Trump’s Regime Change Vacillations Are Calculated Chaos
The Trump Administration’s vacillation between supporting regime change against President Assad one moment and then changing its tune in relying on the will of the Syrian people the next has given rise to the impression that the 45th President is in over his head and simply doesn’t have any strategy in mind. Proponents of this position point to the fact that he doesn’t have any prior political experience, nor does his Secretary of State Rex Tillerson. Nikki Haley, Trump’s UN Representative, was derided before her appointment as being professionally unsuitable for this role despite her previous tenure as Governor of South Carolina, which her opponents claimed was incomparable in preparing her for the global responsibilities that she’d face on the world stage.
It’s very easy to dismiss this team of individuals as not having any clue at all about what they’re doing, and to chalk up their inconsistency to inexperience, but that might be a naïve mistake to make.
Each of these people – the President, the Secretary of State, and the UN Ambassador – could play a leading role in formulating foreign policy if they chose to, or they could just passively mouth the words that the much more experienced and farsighted career professionals in the military, intelligence, and especially diplomatic bureaucracies (the “deep state”) write for them. Not all individuals in these three prestigious roles choose to remain passive, however, and there are many examples of people in these positions playing a very active role in steering the ship of state. It can be inferred that each of these aforementioned personalities are indeed playing some role in shaping events, but that they’re mostly going forward with advancing the interests of the “deep state” to which Trump either “sold out”, “cut a deal”, or “surrendered”.
The key difference between Trump and most of the Presidents who came before him, however, is that he’s imprinting his own characteristic personality and “business”/”negotiating” acumen onto this role, which has resulted in the appearance of “confusion” but could in reality be all about concealing calculated chaos. In a sense, he’s trying to replicate Nixon’s “Madman Theory” for the 21st century.
To explain, Trump has a track record of refusing to telegraph his intentions to the media or his adversaries, once famously responding to a reporter a few months ago that “I'm not going to tell you anything about what I do. I don't talk about a military response. I don't have to tell you what I'm going to do in North Korea. I don't have to tell you what I'm going to do with Iran. You know why? Because they shouldn't know.” At the time, many in the Mainstream Media and abroad probably laughed this off as an inexperienced president making excuses for not having invested the time in formulating a policy on these topics, but what he was actually doing was prevaricating and preventing anyone from accurately identifying his intentions.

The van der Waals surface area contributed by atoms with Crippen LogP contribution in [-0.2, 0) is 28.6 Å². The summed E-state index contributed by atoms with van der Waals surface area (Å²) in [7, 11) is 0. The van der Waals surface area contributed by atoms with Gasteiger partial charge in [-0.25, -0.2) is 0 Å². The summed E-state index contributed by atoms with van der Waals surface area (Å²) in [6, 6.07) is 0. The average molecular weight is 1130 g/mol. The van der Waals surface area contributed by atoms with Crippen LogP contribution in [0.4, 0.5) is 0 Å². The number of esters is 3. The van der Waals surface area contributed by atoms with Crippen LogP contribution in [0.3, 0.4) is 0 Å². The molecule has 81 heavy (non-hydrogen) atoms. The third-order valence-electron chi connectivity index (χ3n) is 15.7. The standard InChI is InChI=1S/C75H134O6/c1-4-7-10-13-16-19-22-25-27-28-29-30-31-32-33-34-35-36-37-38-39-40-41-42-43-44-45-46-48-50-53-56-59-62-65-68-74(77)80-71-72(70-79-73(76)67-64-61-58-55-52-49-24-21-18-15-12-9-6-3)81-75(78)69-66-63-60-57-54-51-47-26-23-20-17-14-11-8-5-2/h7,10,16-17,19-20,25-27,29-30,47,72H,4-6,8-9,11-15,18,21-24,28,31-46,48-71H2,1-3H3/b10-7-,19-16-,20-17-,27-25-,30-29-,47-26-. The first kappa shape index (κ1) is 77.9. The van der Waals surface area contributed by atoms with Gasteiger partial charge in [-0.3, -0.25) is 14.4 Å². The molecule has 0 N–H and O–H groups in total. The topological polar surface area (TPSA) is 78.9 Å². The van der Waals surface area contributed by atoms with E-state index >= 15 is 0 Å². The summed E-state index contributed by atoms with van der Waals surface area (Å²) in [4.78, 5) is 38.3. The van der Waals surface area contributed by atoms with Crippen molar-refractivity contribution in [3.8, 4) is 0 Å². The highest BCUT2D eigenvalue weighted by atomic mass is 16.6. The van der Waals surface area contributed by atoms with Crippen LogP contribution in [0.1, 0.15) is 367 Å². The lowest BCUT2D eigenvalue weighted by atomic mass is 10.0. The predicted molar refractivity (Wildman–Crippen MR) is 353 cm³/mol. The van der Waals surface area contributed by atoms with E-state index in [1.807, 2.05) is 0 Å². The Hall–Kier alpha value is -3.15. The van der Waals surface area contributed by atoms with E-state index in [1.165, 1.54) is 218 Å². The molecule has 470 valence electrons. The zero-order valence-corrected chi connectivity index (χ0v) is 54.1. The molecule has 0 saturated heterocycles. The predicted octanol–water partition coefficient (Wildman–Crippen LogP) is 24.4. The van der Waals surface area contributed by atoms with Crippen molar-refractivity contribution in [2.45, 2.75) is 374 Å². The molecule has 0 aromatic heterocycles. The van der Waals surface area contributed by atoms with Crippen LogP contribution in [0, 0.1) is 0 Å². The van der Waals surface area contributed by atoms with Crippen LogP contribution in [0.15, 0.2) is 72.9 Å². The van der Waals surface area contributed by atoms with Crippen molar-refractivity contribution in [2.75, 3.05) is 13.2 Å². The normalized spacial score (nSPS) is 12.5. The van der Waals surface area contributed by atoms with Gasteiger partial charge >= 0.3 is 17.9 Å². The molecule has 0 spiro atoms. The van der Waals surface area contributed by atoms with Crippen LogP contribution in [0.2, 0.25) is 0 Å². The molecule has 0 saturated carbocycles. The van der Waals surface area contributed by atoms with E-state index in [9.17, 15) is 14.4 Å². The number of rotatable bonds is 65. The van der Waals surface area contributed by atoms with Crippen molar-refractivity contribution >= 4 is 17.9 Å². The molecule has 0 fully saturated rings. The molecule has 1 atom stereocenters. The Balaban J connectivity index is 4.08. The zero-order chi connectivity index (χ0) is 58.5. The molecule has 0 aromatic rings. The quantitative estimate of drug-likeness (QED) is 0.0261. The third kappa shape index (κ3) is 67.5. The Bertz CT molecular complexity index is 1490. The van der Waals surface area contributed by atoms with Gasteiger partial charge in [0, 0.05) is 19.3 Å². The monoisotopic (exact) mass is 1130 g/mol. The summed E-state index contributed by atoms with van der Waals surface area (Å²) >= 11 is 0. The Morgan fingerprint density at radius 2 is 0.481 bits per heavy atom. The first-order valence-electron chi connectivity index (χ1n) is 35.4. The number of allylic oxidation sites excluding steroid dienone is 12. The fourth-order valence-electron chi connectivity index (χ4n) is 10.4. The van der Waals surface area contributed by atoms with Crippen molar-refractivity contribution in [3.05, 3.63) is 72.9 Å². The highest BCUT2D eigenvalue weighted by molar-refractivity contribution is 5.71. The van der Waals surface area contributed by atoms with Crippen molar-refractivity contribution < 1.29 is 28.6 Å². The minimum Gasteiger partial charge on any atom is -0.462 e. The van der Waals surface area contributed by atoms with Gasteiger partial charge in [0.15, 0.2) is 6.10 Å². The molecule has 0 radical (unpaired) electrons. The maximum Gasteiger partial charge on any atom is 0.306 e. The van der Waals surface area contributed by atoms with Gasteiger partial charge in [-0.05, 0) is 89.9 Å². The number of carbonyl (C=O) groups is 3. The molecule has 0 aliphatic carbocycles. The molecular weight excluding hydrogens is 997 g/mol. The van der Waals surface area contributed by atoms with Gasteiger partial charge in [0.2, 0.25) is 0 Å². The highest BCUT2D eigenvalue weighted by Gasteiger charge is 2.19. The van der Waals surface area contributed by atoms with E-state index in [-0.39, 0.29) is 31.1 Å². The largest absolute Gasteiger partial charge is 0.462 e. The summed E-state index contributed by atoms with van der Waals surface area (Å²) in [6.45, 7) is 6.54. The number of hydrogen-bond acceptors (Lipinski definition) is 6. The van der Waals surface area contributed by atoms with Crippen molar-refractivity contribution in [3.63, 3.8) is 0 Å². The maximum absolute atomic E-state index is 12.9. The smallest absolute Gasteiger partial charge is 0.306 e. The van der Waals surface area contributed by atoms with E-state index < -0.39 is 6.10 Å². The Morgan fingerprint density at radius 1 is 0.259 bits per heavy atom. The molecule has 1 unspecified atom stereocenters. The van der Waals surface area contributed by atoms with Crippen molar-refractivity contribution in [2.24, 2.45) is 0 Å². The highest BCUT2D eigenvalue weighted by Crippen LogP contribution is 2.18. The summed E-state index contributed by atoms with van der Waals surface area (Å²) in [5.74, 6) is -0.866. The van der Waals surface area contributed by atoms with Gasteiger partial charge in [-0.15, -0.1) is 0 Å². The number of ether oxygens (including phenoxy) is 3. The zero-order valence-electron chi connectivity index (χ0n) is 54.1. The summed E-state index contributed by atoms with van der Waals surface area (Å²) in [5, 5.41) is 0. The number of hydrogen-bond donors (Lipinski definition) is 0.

This is why, contrary to the prevailing opinion at the time, Trump rapidly moved to fire off a salvo of cruise missiles against Syria and completely caught most of the world off guard.
What Trump learned in the fierce world of Manhattan real estate and other business ventures was to always keep his opponents guessing and in a state of defensive anxiety, uncertain of what he was going to do next and therefore always overly cautious about how they’d deal with him as a result. When someone or something is unpredictable, it’s by nature very difficult to formulate a proactive response to them, let alone a general policy for conducting relations. Extrapolated to the international level with Trump as the President of the United States, this could have led to the creation of calculated chaos as per what might have been former CEO’s deliberate design, which in turn has obfuscated the grand strategic intentions of America’s “deep state” and understandably put its adversaries on edge.
Russian Ministry of Foreign Affairs spokeswoman Maria Zakharova was visibly exasperated over the weekend when reacting to Trump’s surprise attack against Syria, though she might have inadvertently confirmed the validity of the guiding concept behind his approach.